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Social Services, Child Advocacy Center enlist community's help in preventing infant deaths

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Tue, Apr 24th 2018 01:20 pm
Ten babies perished in unsafe sleep conditions in Niagara County during the past five years - three of them in 2017 alone. Most were sleeping on an unsafe surface such as an adult bed, sofa or chair, and most were sleeping with at least one other person. All were under 6 months of age; eight were less than 3 months old.
The Niagara County Child Fatality Review Team on Tuesday announced a campaign to end these tragic deaths. Called "Now I Lay Me Down to Sleep: Protecting Babies in Niagara County," it enlists the assistance of individuals and organizations across the county to make safe sleep a priority and to support parents in utilizing safe sleep techniques.
"After facing so many preventable deaths, it was clear we had to prioritize safe sleep on a higher level than ever before," said Niagara County Social Services Commissioner Anthony J. Restaino. "The purpose of the 'Now I Lay Me Down to Sleep' campaign is to save lives. First, we want to make sure that parents and caregivers understand the risks of unsafe sleep conditions. Second, we are enlisting the support of the entire community to help make safe sleep a priority by becoming educators and advocates themselves."
The state requires unexpected child fatalities to be fully investigated, said Social Services Senior Child Protective Caseworker Melanie Reed.
The Niagara County Child Fatality Review Team takes the additional step of reviewing those fatalities to identify ways to prevent similar tragedies in the future. A joint initiative of the Department of Social Services and the Child Advocacy Center of Niagara - a service of Niagara Falls Memorial Medical Center - the team is funded by the New York State Office of Children and Family Services through a grant to the DSS.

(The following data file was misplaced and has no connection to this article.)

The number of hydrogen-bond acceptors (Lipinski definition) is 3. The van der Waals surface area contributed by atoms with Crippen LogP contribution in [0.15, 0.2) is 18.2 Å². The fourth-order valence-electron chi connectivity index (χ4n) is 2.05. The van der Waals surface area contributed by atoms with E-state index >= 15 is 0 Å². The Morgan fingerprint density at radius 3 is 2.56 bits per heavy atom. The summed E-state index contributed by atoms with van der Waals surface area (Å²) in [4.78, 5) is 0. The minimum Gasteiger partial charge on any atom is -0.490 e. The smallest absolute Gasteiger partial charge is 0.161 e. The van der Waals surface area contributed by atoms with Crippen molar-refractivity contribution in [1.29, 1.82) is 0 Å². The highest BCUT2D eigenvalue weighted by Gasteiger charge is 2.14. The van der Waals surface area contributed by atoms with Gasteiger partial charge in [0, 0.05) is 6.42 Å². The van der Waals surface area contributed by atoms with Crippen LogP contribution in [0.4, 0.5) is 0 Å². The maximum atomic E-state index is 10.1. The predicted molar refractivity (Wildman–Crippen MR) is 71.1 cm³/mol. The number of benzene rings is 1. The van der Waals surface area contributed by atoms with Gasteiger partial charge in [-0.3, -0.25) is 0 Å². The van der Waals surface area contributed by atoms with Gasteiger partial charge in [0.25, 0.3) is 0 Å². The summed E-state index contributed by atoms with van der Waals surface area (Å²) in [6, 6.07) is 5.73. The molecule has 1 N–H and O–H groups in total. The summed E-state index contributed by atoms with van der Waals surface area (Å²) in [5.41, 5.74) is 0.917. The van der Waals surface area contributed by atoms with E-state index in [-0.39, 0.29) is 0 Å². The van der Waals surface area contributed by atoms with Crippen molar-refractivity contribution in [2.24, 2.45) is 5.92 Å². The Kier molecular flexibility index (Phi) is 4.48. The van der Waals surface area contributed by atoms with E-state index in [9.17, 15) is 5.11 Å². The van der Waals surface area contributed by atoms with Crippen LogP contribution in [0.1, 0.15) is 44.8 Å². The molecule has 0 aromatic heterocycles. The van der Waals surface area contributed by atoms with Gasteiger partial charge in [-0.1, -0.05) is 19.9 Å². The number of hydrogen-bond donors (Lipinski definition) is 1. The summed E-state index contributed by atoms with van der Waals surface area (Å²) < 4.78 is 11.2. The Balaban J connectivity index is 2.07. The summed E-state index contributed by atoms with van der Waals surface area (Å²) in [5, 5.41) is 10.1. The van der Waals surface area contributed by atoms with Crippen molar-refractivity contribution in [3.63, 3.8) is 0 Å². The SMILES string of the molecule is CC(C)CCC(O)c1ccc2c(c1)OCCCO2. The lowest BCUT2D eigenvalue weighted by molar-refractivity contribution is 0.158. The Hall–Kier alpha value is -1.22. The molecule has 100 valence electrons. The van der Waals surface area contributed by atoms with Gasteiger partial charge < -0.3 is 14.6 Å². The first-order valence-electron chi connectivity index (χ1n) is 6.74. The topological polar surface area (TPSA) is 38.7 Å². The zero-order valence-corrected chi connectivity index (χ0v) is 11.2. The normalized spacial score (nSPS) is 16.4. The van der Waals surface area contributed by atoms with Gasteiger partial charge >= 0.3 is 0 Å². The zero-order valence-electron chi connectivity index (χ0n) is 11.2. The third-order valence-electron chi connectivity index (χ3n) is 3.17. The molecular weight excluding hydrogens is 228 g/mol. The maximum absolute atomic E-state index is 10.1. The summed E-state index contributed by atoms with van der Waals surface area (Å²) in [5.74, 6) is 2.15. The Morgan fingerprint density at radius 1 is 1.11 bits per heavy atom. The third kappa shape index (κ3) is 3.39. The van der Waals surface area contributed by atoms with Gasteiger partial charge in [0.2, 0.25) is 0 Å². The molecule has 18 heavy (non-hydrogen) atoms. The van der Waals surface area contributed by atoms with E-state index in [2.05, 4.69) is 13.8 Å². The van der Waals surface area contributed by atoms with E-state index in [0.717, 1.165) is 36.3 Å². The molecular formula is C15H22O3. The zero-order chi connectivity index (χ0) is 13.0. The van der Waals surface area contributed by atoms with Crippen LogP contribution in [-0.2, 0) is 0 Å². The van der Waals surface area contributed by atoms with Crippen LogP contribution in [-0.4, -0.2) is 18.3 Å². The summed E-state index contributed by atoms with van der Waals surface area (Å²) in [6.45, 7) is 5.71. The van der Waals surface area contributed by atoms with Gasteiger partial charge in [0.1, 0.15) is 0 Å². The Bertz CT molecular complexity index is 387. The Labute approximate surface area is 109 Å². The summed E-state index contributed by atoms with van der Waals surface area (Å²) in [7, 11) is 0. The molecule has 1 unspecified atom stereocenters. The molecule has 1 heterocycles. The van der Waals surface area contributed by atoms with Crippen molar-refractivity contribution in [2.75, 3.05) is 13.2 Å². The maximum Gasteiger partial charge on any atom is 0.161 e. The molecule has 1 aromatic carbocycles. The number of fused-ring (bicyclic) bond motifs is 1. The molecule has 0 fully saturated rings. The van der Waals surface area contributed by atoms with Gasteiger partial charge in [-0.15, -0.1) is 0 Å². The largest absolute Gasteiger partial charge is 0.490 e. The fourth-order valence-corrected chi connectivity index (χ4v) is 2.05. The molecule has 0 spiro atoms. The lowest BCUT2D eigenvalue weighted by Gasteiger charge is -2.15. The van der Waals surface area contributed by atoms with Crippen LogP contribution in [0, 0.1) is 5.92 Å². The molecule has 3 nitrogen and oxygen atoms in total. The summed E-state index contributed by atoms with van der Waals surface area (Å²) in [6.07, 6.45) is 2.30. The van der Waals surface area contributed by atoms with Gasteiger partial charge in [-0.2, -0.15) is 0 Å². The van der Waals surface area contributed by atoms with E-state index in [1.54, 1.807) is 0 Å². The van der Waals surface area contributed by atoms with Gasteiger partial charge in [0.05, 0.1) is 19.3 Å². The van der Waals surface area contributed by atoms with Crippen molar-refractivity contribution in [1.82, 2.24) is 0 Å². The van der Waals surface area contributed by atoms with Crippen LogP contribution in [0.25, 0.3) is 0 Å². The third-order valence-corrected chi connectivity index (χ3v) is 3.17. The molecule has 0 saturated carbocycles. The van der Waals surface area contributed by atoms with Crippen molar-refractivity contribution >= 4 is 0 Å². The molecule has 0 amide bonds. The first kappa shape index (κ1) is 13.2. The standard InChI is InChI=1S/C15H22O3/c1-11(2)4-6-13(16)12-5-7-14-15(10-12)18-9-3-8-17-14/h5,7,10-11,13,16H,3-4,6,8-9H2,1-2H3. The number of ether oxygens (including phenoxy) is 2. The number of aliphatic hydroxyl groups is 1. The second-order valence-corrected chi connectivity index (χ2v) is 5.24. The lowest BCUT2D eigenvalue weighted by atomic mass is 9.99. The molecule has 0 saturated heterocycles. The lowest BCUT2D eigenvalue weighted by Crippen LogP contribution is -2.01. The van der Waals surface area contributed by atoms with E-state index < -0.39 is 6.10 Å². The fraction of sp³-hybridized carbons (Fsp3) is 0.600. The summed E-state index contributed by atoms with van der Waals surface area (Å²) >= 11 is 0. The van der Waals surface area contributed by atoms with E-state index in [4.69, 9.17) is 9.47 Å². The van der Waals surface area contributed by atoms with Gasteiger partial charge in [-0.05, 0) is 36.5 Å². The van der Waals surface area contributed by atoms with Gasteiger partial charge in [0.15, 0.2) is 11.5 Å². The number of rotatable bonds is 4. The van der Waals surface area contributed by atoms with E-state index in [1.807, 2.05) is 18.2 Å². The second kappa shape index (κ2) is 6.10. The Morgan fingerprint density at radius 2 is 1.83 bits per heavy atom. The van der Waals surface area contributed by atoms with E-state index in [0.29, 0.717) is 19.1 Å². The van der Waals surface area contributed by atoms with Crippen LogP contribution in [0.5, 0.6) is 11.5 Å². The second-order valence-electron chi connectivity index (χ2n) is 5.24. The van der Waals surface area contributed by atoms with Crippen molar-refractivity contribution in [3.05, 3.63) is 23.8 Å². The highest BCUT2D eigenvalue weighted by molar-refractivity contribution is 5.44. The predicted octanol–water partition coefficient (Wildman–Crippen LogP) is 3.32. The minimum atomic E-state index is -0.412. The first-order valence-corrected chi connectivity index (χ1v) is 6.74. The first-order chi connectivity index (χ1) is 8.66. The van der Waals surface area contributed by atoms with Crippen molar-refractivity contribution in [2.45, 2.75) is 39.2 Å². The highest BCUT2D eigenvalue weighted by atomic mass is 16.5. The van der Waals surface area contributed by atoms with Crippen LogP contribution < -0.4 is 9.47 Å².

"The Child Fatality Review Team seeks to make sense out of terrible tragedy," said Child Advocacy Center Executive Director Ann Marie Tucker. "Despite a focus on safe sleep practices on the national, state and local level, we continue to see these tragic deaths. It is clear we need to do more."
"Now I Lay Me Down to Sleep" emphasizes the importance of putting infants under 1 year of age to sleep properly for all naps and nighttime sleeps.
Safe sleep practice requires an infant sleep on a firm mattress with a fitted sheet in a safe crib, bassinet or portable crib. The sleep environment must also be free of any and all other items, including toys, blankets, pillows, crib bumpers or other objects.
Speakers emphasized that infants should never be put to sleep on surfaces not intended for infant sleep, including adult beds, couches, chairs, car seats, love seats, bouncy chairs or air mattresses.
"Now I Lay Me Down to Sleep" builds on existing services to promote safe sleep. Currently, caregivers receive safe sleep information during prenatal classes and in labor and delivery units at Niagara Falls Memorial Medical Center and other hospitals. Portable cribs and accessories are available for eligible babies through the Niagara County Cribs for Kids program, a joint effort of Memorial's Child Advocacy Center and its P3 Center for Teens, Moms and Kids. Cribs are available through the support of the New York State Office of Children and Family Services, the Niagara Falls Memorial Auxiliary and other donors.
The campaign also offers in-person training and provides an online toolkit and other educational resources.
Several organizations and agencies have already joined the campaign, Memorial Medical Center President and CEO Joseph A. Ruffolo said. These include EPIC for Children, Focus on Families, Help Me Grow, Hillside Family of Agencies, Native American Community Services for Erie and Niagara County, Healthy Moms Healthy Babies Coalition, the Niagara County Department of Health and the Niagara County district attorney.
For more information, visit www.cacofniagara.org or contact the Child Advocacy Center at 716-285-0045.

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